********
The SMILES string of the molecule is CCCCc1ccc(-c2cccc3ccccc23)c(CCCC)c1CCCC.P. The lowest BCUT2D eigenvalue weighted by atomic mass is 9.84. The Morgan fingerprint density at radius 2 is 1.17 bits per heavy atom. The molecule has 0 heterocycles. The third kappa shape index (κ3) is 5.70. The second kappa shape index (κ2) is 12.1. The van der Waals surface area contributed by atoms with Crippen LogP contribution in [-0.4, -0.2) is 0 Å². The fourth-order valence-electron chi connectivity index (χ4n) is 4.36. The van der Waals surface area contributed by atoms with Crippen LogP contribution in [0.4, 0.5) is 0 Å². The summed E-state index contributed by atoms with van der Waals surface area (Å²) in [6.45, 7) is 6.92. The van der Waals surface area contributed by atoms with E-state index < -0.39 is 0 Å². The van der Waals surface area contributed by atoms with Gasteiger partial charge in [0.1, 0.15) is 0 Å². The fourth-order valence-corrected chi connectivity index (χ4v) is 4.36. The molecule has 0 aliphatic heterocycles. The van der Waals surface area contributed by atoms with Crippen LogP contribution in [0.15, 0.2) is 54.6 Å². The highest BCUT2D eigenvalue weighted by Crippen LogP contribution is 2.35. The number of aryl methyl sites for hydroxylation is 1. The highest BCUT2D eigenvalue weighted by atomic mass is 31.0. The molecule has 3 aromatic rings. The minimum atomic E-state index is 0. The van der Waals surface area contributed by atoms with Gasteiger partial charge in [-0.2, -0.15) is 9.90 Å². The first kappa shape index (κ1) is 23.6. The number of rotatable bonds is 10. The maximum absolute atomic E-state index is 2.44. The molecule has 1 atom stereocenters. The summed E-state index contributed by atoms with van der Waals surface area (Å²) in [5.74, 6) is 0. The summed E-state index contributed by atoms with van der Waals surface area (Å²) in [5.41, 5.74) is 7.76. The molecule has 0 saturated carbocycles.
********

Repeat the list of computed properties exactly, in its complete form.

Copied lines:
The SMILES string of the molecule is CCCCc1ccc(-c2cccc3ccccc23)c(CCCC)c1CCCC.P. The lowest BCUT2D eigenvalue weighted by atomic mass is 9.84. The Morgan fingerprint density at radius 2 is 1.17 bits per heavy atom. The molecule has 0 heterocycles. The third kappa shape index (κ3) is 5.70. The second kappa shape index (κ2) is 12.1. The van der Waals surface area contributed by atoms with Crippen LogP contribution in [-0.4, -0.2) is 0 Å². The fourth-order valence-electron chi connectivity index (χ4n) is 4.36. The van der Waals surface area contributed by atoms with Crippen LogP contribution in [0.4, 0.5) is 0 Å². The summed E-state index contributed by atoms with van der Waals surface area (Å²) in [6.45, 7) is 6.92. The van der Waals surface area contributed by atoms with E-state index < -0.39 is 0 Å². The van der Waals surface area contributed by atoms with Gasteiger partial charge in [0.1, 0.15) is 0 Å². The fourth-order valence-corrected chi connectivity index (χ4v) is 4.36. The molecule has 0 aliphatic heterocycles. The van der Waals surface area contributed by atoms with Crippen LogP contribution in [0.15, 0.2) is 54.6 Å². The highest BCUT2D eigenvalue weighted by Crippen LogP contribution is 2.35. The number of aryl methyl sites for hydroxylation is 1. The highest BCUT2D eigenvalue weighted by atomic mass is 31.0. The molecule has 3 aromatic rings. The minimum atomic E-state index is 0. The van der Waals surface area contributed by atoms with Gasteiger partial charge in [-0.2, -0.15) is 9.90 Å². The first kappa shape index (κ1) is 23.6. The number of rotatable bonds is 10. The maximum absolute atomic E-state index is 2.44. The molecule has 1 atom stereocenters. The summed E-state index contributed by atoms with van der Waals surface area (Å²) in [5.74, 6) is 0. The summed E-state index contributed by atoms with van der Waals surface area (Å²) in [5.41, 5.74) is 7.76. The molecule has 0 saturated carbocycles.